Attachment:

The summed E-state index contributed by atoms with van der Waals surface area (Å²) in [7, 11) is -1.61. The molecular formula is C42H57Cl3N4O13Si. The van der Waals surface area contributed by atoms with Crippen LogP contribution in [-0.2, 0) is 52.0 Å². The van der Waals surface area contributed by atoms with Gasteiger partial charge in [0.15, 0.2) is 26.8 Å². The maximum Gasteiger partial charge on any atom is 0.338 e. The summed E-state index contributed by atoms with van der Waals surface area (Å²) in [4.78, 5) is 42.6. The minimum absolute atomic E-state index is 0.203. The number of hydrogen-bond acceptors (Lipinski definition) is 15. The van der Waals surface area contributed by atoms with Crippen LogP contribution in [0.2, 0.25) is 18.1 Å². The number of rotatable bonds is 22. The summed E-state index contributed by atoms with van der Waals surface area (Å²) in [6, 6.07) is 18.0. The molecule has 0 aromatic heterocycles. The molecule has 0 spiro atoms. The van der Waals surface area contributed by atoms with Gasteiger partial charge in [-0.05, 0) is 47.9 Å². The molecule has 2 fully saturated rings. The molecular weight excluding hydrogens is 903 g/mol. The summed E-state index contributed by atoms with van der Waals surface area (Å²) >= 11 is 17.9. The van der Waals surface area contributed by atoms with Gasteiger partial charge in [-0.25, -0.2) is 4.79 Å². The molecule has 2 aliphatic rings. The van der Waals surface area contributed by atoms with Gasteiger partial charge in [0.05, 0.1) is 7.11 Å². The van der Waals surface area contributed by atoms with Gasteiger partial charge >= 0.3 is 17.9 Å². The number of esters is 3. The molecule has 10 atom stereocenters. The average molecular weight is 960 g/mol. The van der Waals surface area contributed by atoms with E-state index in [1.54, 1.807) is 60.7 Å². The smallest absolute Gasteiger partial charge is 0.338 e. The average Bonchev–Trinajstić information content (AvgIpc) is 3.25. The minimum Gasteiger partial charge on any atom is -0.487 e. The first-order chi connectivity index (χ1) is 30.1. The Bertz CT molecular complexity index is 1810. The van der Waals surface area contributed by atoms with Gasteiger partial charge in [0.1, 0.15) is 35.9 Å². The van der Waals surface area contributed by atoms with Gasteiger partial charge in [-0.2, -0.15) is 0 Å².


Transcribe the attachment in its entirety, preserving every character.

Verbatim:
The summed E-state index contributed by atoms with van der Waals surface area (Å²) in [7, 11) is -1.61. The molecular formula is C42H57Cl3N4O13Si. The van der Waals surface area contributed by atoms with Crippen LogP contribution in [-0.2, 0) is 52.0 Å². The van der Waals surface area contributed by atoms with Gasteiger partial charge in [0.15, 0.2) is 26.8 Å². The maximum Gasteiger partial charge on any atom is 0.338 e. The summed E-state index contributed by atoms with van der Waals surface area (Å²) in [4.78, 5) is 42.6. The minimum absolute atomic E-state index is 0.203. The number of hydrogen-bond acceptors (Lipinski definition) is 15. The van der Waals surface area contributed by atoms with Crippen LogP contribution in [0.2, 0.25) is 18.1 Å². The number of rotatable bonds is 22. The summed E-state index contributed by atoms with van der Waals surface area (Å²) in [6, 6.07) is 18.0. The molecule has 0 aromatic heterocycles. The molecule has 0 spiro atoms. The van der Waals surface area contributed by atoms with Gasteiger partial charge in [-0.05, 0) is 47.9 Å². The molecule has 2 fully saturated rings. The molecular weight excluding hydrogens is 903 g/mol. The summed E-state index contributed by atoms with van der Waals surface area (Å²) >= 11 is 17.9. The van der Waals surface area contributed by atoms with Gasteiger partial charge in [-0.25, -0.2) is 4.79 Å². The molecule has 2 aliphatic rings. The van der Waals surface area contributed by atoms with Gasteiger partial charge in [0.05, 0.1) is 7.11 Å². The van der Waals surface area contributed by atoms with Gasteiger partial charge >= 0.3 is 17.9 Å². The number of esters is 3. The molecule has 10 atom stereocenters. The average molecular weight is 960 g/mol. The van der Waals surface area contributed by atoms with E-state index in [1.54, 1.807) is 60.7 Å². The smallest absolute Gasteiger partial charge is 0.338 e. The average Bonchev–Trinajstić information content (AvgIpc) is 3.25. The minimum Gasteiger partial charge on any atom is -0.487 e. The first-order chi connectivity index (χ1) is 30.1. The Bertz CT molecular complexity index is 1810. The van der Waals surface area contributed by atoms with Gasteiger partial charge in [0.1, 0.15) is 35.9 Å². The van der Waals surface area contributed by atoms with Gasteiger partial charge in [-0.2, -0.15) is 0 Å².